In First Person
From Patient to Patient Advocate: Promoting Women’s Heart Health
By Marilyn Smedberg-Gobbett
WomenHeart National Spokesperson and Central Maryland Support Group Coordinator
Heart disease today is the number-one killer of women in this country. More people need to know and understand what this means. I once believed heart disease to be an “old man’s disease.” If I had understood sooner the reality of how heart disease affects women, maybe things would have turned out differently for me.
Forty years ago, as a young wife, mother and working woman, my priorities were to take care of others first. In retrospect, I should have taken my family history of cardiac disease more seriously and become more proactive about my health. My dad had his first heart attack at age 56 and died suddenly at 59, and my mother and her family had heart disease, arrhythmias and hypertension reaching back many generations. Needless to say, my family genes put me at risk.
In my late 20s, I developed supraventricular tachycardia (SVT), also known as rapid heart rate. The onset was sudden and would often end by itself. When it did not stop automatically, I found myself in the local emergency room having my heart forcibly stopped and restarted to get the rhythm back to normal. It was an uncomfortable situation, but I continued to live with it until an uncontrollable SVT event brought me to Howard County General Hospital in Columbia, Md., in 2003. Under the guidance of an electrophysiologist, I had a successful cardiac ablation in 2004 to correct the SVT.
Upon the original diagnosis of SVT in my 20s, my care team should have taken my heart disease more seriously and been more proactive in educating me about it. Education is one of the most critical components in health care. The more knowledge you have, the more you are able to avoid and control diseases. During the early years of uncontrolled SVT, I should have been sent to a specialist for treatment and not treated on an “as needed basis" when it was clear that the problem wasn’t going to go away without intervention.
As time went on, I had other procedures and tests. In 2005, I began to feel tired often. The feeling of tiredness did not go away; instead, it was accompanied by some pressure in the middle of my chest. When I went to the emergency room to be checked out, most of the tests came back normal. Based on my family’s and my own medical histories, my cardiologist wanted to do one more test – a cardiac catheterization – just to be sure that nothing more serious was occurring. The results came back, and doctors told me that I needed immediate bypass surgery to correct blockages in my coronary arteries. Six hours later, I was in an operating room at Sinai Hospital in Baltimore.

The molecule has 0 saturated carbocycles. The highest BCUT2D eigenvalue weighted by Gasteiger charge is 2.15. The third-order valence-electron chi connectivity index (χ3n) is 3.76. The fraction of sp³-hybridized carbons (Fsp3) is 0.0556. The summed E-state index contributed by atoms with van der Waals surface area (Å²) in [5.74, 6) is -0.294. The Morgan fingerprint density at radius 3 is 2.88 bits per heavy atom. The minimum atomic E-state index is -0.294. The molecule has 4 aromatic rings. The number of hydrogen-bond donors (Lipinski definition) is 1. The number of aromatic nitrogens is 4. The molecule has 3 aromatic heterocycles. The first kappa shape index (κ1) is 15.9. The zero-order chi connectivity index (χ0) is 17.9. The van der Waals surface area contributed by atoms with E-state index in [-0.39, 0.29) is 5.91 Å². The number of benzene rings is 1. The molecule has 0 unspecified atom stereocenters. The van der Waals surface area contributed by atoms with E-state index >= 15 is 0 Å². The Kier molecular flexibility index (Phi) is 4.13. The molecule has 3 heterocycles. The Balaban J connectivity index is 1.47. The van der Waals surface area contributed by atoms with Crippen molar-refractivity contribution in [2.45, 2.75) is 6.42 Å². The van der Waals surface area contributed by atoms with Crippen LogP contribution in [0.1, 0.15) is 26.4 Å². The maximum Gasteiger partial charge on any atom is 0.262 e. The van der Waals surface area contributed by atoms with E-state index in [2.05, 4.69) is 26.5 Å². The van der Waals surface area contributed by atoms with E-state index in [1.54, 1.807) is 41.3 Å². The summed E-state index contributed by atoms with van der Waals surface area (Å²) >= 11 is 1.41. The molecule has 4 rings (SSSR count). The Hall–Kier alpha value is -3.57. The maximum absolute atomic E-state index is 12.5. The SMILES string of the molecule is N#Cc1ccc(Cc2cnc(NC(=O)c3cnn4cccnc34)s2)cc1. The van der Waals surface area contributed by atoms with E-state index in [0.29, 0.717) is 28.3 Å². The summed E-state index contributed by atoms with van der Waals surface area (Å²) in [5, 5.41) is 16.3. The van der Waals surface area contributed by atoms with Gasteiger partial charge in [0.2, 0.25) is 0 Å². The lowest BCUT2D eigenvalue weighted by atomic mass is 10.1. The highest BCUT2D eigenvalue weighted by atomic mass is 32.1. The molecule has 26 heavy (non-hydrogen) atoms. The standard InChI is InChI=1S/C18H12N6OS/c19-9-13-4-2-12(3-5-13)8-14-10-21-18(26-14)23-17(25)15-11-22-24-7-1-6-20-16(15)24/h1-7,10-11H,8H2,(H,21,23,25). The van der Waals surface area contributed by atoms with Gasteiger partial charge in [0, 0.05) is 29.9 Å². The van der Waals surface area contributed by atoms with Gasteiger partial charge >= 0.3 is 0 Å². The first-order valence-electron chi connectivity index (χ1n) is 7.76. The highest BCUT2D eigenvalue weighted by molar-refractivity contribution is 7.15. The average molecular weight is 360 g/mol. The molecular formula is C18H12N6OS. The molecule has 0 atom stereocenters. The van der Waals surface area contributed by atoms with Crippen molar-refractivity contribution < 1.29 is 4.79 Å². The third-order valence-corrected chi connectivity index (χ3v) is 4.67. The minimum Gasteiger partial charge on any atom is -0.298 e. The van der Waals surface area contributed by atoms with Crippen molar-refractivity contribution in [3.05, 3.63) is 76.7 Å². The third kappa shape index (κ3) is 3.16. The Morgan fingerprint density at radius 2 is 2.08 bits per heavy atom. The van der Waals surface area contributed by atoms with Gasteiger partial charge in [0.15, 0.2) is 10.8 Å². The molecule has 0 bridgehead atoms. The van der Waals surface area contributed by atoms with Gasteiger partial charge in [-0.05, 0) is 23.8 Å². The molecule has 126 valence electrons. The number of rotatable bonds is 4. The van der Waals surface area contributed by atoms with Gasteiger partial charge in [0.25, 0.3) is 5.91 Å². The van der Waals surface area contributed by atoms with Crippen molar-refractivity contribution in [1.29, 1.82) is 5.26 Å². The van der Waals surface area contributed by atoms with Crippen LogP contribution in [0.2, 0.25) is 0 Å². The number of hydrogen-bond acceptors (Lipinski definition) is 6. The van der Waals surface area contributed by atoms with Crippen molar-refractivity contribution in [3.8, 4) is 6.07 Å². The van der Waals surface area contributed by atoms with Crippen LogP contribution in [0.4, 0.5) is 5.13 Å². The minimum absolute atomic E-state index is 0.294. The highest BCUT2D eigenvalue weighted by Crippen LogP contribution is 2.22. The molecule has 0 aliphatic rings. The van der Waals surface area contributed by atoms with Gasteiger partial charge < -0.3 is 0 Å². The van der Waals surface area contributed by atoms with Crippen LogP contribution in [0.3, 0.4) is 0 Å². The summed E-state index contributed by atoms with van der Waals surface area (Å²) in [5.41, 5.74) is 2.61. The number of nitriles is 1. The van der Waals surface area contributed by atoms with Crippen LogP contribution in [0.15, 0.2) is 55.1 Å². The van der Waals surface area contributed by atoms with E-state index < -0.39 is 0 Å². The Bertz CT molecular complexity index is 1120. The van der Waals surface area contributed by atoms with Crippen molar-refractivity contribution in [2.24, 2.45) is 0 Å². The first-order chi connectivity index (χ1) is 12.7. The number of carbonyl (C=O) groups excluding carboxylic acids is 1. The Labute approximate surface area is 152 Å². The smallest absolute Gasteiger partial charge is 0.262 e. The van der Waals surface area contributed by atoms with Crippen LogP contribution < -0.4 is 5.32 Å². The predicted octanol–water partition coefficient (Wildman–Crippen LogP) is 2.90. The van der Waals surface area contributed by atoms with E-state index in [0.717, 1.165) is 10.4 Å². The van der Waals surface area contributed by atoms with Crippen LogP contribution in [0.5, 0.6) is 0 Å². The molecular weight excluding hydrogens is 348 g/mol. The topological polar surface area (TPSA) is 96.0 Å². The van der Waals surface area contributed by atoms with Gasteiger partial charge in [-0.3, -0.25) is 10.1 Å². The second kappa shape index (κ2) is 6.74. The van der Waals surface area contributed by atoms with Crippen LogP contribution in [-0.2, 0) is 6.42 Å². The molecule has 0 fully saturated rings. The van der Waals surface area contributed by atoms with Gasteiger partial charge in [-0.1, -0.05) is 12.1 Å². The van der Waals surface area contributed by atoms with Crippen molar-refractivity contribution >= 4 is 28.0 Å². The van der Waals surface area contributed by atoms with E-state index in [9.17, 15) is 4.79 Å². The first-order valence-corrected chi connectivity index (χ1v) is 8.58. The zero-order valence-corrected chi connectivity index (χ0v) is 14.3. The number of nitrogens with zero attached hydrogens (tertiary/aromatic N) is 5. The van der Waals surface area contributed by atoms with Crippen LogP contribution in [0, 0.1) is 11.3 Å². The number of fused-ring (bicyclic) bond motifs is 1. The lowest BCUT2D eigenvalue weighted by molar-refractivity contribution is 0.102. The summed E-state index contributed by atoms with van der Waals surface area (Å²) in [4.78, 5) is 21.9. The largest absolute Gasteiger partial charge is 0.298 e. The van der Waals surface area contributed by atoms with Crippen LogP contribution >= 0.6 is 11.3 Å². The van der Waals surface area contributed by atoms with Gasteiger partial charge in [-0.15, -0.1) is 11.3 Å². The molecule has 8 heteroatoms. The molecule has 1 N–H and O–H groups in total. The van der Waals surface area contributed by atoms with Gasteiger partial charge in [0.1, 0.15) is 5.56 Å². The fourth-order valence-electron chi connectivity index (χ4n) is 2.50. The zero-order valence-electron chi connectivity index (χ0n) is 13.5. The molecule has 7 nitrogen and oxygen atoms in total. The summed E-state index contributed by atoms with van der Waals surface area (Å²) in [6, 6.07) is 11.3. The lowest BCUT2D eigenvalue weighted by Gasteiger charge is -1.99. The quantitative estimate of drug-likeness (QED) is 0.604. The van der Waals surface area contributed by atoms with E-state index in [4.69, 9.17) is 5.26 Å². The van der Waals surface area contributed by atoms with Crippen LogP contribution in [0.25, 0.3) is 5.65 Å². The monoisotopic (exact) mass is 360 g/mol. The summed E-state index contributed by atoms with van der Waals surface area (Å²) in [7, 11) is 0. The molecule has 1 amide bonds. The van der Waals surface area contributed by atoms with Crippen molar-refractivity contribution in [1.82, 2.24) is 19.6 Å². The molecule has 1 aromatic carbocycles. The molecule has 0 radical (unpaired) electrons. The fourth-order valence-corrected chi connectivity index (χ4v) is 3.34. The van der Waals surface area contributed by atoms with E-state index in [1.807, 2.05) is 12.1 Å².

Then, in 2009, I started to experience tiredness once again. Another catheterization revealed that one of the bypass grafts was clogged and not functioning. The decision was made to put a stent into my blocked artery and treat me with medication. Today, I still struggle with unstable angina, and I feel it is important to embrace each day as a gift.
During my cardiac-care journey, I discovered WomenHeart, the National Coalition for Women with Heart Disease. WomenHeart supports, educates and advocates for women's heart health. The group provides ongoing support to women living with or at risk of heart disease through its network of local chapters throughout the U.S. and Canada. Through our support networks and our WomenHeart Champions program, we participate in health fairs and expos, and we hold Lunch & Learn programs for businesses through our WomenHeart@Work Program. We look to speak to groups of all sizes about the importance of heart health. We’re also involved in policymaking; WomenHeart is bringing heart disease to the forefront of the public conversation with legislatures at the grassroots level, as well as at the national level.
As a non-profit organization, WomenHeart looks to other organizations and initiatives like the QIO Program for collaboration and support. Our more than 500 Champions throughout the U.S. and Canada help spread the word about heart disease through their own networks, including government, business, universities, medical facilities, faith-based organizations and social media channels. We’re also working with specific organizations and initiatives, such as Million HeartsTM and the "Make the Call. Don't Miss a Beat” campaign to help increase heart health awareness.
If we do a better job of sharing educational materials, as well as support, human, medical and media resources, we can empower people to take charge of their heart health and live longer, more productive lives.